Lamer Works to Give VACTE Students a Practical Education

Submitted by Lois Lamer. Article by Mark Lineberger, The Camp Verde Journal.

There are myriad careers out there that could appeal to a high school student.

Lois Lamer wants to make sure that students in the Verde Valley have the tools and resources they need to be successful when it comes to those careers and life in general by helping to make sure they get the exposure and hands on experience they need.

As superintendent of the Valley Academy for Career and Technology Education, Lamer helps oversee a program that provides opportunities for students at places like Camp Verde, Mingus Union and Sedona Red Rock high Schools in fields ranging from agriscience and graphic communications to automotive tech and accounting.

She’s clearly got a passion for the work. “It’s what I do,” Lamer said. “It’s what I’ve always done.”

Lamer has served as superintendent for the program for a year, but she has worked within it for the past 12’years. It’s been her line of work since the 1980s throughout different Arizona locales, including Page and Window Rock.

Lamer herself went through a similar program when she was a student, coming up through courses in business education. She said there was a need for these types of programs, especially in communities like those in the Verde Valley.

“It’s a very traditionally framed community,” Lamer said. “There’s a lot of blue-collar employment and a lot of hands-on work.”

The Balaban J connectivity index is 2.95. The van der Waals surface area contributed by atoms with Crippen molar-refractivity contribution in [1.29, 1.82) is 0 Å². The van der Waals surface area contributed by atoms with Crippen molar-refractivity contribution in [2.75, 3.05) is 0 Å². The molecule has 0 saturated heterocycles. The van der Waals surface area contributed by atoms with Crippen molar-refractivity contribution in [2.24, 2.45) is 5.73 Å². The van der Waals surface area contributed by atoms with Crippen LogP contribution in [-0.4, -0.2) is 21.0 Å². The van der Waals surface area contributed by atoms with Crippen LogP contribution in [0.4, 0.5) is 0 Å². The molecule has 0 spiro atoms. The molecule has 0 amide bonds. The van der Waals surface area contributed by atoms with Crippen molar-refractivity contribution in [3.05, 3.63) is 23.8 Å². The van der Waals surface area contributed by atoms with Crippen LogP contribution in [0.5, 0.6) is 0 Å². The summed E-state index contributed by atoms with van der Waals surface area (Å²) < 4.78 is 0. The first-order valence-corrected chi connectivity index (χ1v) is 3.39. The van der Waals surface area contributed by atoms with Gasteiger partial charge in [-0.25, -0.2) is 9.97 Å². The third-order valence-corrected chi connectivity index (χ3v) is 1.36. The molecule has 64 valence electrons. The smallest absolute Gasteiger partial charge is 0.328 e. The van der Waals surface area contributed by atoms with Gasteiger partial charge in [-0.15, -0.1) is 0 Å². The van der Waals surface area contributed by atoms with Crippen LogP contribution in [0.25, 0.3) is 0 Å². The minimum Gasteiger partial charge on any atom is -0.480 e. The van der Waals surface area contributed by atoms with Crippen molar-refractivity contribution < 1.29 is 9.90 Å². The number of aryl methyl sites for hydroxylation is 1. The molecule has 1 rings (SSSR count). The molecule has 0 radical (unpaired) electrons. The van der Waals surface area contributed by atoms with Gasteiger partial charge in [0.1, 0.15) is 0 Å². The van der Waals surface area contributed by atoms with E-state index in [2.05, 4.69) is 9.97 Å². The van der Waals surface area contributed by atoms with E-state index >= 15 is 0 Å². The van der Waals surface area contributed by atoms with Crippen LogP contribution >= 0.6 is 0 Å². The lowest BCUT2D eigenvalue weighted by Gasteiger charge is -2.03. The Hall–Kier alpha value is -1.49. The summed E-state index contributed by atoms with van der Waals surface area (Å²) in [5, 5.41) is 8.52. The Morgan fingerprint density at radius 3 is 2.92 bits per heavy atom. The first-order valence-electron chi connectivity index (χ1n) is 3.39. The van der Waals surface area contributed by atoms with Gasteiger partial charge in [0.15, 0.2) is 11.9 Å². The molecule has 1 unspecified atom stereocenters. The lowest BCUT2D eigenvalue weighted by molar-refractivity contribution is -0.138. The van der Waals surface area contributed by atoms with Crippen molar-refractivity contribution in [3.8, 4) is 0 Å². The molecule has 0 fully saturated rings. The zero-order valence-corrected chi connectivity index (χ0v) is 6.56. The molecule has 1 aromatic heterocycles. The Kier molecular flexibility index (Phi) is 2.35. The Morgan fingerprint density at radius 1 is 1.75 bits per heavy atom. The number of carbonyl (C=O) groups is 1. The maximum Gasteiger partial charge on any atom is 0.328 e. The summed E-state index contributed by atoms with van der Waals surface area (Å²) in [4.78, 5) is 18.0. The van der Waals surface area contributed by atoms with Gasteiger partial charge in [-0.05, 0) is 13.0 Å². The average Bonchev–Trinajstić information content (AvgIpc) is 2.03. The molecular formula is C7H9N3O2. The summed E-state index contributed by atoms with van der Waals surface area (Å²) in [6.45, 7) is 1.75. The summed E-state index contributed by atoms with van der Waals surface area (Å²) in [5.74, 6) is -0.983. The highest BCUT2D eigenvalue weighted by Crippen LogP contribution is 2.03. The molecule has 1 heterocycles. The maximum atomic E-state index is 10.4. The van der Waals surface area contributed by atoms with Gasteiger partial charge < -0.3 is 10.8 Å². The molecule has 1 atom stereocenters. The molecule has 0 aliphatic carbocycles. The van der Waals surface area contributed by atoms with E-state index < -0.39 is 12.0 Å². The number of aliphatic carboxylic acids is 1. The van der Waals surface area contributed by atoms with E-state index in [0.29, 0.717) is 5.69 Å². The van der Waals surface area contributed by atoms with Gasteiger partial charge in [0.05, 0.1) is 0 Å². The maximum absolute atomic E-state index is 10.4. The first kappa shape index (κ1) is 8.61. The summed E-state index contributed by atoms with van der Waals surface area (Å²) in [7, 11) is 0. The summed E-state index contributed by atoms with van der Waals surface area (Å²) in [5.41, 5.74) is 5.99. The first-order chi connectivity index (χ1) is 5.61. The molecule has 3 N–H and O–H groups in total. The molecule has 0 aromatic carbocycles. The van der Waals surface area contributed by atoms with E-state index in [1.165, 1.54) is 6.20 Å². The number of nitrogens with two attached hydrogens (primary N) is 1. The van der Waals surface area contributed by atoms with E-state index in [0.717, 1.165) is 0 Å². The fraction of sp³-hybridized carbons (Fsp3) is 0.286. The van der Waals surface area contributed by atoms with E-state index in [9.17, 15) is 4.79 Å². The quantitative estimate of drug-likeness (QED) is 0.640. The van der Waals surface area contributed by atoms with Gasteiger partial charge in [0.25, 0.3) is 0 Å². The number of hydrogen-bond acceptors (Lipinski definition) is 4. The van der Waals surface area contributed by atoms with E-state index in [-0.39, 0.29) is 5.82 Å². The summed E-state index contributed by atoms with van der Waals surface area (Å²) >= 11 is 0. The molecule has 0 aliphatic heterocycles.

Lamer said she absolutely didn’t want her characterization to sound negative. The work she speaks of is often absolutely critical to keeping our world functioning.

From the area’s roots in fields like agriculture, mining and ranching, new fields have sprung up in areas like computer information technology to modem techniques of employing fire science.

“It’s practical,” Lamer said. “We don’t have courses in vortex management.” There are skills, however, like welding and woodworking that can easily translate into the field of visual arts.

While not everyone has to go to college, Lamer said the program provides vital tools and experience that can serve a student well if they do go on to continue their secondary education, something she says is certainly a worthwhile goal.

Currently, Lamer said the programs serve anywhere from around 2,000 to 2,500 students across the Verde Valley. The Cottonwood resident came to the Verde Valley nearly 20 years ago, when her husband, Marv, took a job as superintendent of Mingus Union High School. Lamer’s husband also worked for years in the job she now holds.

A lot of that job involves looking after finances and keeping up with attendance and staff. There’s also the sometimes headache-inducing work of trying to keep track of what’s going on with legislation on both the federal and state level.

It’s not unusual for the rules coming out of those two levels of government to conflict, Lamer said. Lamer said a lot of programs like the one. she oversees, particularly in rural areas, have had to get used “to doing more with less.”

Lawmakers aside, in the end it’s all about preparing the students for the “real world,” so to speak. Lamer said she’s not planning on getting out of the business anytime soon. “I’ll stay as ltmg as they’ll have me,” Lamer said. “It’s my life’s work.”